The Christmas season is a wonderful time to celebrate the life and hope of our faith. Joyous music fills our ears, bright lights adorn trees and houses, and the scent of fresh pine greets our noses.

This time of year can also turn our focus to the negative what ifs of life, especially when we are in the midst of painful experiences or during times of stress and worry.

There are many negative what ifs we humans often consider:

What if I end up alone?
What if I never marry?
What if something bad happens to me or to someone I love?
What if my health fails?
What if I have serious financial problems?
What if I can’t pay my rent next month?
What if my life has no meaning?

There are so many what ifs in life and I must confess I occasionally fret over one (or ten). ☹.

I recently completed foundational work on a research project that had me knee-deep in the past remembrance of infertility pain and struggle. During interviews and discussions with women who walked through infertility, we shared positive and hopeful experiences. We also discussed several of those what ifs we still meet with every once in a while.

This year I have also seen and heard about other areas of loss and uncertainty with people in my life. Some have gigantic what ifs right now. Their range of pain is vast and this time of year that represents hope and love can also scrape those deep, raw places of suffering.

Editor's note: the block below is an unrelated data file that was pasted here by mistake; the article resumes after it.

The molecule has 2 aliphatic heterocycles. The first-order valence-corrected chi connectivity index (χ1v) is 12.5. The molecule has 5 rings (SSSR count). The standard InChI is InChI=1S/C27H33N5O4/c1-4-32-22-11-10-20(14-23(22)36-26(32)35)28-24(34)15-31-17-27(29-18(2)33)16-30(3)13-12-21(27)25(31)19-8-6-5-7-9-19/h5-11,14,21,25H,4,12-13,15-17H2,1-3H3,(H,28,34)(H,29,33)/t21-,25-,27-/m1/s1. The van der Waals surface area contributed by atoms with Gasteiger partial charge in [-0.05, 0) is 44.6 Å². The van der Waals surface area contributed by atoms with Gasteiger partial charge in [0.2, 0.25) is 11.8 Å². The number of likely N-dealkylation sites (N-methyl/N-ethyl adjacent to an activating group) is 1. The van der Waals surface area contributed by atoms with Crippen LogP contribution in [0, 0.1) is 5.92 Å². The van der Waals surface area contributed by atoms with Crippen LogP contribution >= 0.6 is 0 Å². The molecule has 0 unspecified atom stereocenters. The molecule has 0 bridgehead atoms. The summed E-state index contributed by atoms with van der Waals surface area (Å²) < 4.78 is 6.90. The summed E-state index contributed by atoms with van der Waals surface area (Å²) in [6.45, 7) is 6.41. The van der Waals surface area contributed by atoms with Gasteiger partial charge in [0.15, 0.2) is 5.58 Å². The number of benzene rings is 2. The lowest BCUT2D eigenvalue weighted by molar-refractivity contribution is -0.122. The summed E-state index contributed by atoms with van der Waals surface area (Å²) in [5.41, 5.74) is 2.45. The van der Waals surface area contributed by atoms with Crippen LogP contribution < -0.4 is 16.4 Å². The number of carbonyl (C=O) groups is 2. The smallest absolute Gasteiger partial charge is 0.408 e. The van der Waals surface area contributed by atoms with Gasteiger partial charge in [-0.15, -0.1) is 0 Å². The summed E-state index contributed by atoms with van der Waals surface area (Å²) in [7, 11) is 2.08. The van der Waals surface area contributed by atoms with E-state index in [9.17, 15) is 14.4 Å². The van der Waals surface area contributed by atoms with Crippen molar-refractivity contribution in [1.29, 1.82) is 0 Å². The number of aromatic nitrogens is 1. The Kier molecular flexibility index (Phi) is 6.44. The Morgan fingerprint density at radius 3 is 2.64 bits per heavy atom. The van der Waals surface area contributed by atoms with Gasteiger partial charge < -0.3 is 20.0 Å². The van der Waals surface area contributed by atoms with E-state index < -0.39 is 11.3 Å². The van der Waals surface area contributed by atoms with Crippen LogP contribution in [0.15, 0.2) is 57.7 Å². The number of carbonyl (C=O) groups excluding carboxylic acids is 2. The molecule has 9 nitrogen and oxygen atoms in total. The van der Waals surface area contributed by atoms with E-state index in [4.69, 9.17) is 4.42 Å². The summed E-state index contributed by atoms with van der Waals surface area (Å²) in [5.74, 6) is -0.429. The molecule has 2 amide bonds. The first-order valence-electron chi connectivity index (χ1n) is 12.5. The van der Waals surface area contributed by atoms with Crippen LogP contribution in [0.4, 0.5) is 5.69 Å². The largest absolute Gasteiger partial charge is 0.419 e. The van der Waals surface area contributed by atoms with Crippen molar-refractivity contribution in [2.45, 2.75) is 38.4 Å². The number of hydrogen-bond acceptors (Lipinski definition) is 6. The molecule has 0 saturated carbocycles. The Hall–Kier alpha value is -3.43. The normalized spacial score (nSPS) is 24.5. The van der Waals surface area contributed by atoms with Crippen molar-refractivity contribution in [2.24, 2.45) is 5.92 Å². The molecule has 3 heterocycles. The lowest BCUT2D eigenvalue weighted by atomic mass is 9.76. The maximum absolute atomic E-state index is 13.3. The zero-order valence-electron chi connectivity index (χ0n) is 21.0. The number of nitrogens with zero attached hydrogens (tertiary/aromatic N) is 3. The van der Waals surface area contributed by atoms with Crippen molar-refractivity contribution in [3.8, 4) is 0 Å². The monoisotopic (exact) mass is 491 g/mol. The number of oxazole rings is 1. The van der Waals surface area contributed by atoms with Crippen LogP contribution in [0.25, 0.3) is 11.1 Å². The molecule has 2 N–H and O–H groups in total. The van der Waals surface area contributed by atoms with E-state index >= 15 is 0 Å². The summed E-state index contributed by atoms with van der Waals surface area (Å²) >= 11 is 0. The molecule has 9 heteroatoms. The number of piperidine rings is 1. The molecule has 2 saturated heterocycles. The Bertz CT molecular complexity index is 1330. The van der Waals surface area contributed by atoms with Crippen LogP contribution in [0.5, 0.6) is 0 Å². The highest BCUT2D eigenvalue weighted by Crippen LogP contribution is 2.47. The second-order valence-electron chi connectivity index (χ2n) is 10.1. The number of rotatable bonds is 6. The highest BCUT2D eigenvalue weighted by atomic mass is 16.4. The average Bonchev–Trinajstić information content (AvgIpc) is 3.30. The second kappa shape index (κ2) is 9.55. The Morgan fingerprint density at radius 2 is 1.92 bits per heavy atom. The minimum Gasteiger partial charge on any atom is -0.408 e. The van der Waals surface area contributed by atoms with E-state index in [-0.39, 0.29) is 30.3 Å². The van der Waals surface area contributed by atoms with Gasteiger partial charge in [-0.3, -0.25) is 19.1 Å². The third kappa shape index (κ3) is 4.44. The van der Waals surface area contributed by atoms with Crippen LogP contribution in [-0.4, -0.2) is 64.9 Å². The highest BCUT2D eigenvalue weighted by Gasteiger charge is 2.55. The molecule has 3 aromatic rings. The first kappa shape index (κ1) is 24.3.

In our technology-filled world we often come face to face with what appears to be harmony and perfection in the lives of our friends and acquaintances (even strangers) in the very areas of our lives that seem hopeless.

Making the assumption that the memories and photos we view represent bliss without blemish can add to our sadness and create even more negative what ifs.

What can we do when the holiday season shines a spotlight on our soul deep suffering?

– If you feel lonely, reach out to a friend or loved one. We must be willing to be vulnerable with people we trust. If we don’t share that we are lonely they won’t know. Make a plan to gather with those you care about. Being alone in difficulties is sometimes desired for a bit, but put a limit on alone time and make isolation purposeful.

– Find a creative outlet to make solitude a time of peace and beauty. Listen to inspirational music, take a walk in nature, paint a picture, or build something.

– Walk, drive, or ride a bus to see the display of Christmas lights in your area. With each colorful view think of a positive what if in your life. This is not to replace or deny pain but to start a process with baby steps in a proactive direction.

– Pray for comfort, peace, and joy.

The Christmas light displays project a bright spot in the night. Even when they are covered by snow from a storm, they beckon to the dark recesses of our soul.

Sometimes we have to look beneath the fallout of the storm to see the glow of hope underneath.

Your life matters.

You are a valuable creation uniquely formed by Almighty God. Hold fast to hope and grasp all that this season of promise and love represents.

Merry Christmas and Happy New Year!

(If you know someone in the midst of grief or pain this season, how can you offer hope in a practical way? Would love to hear examples that we all can offer!)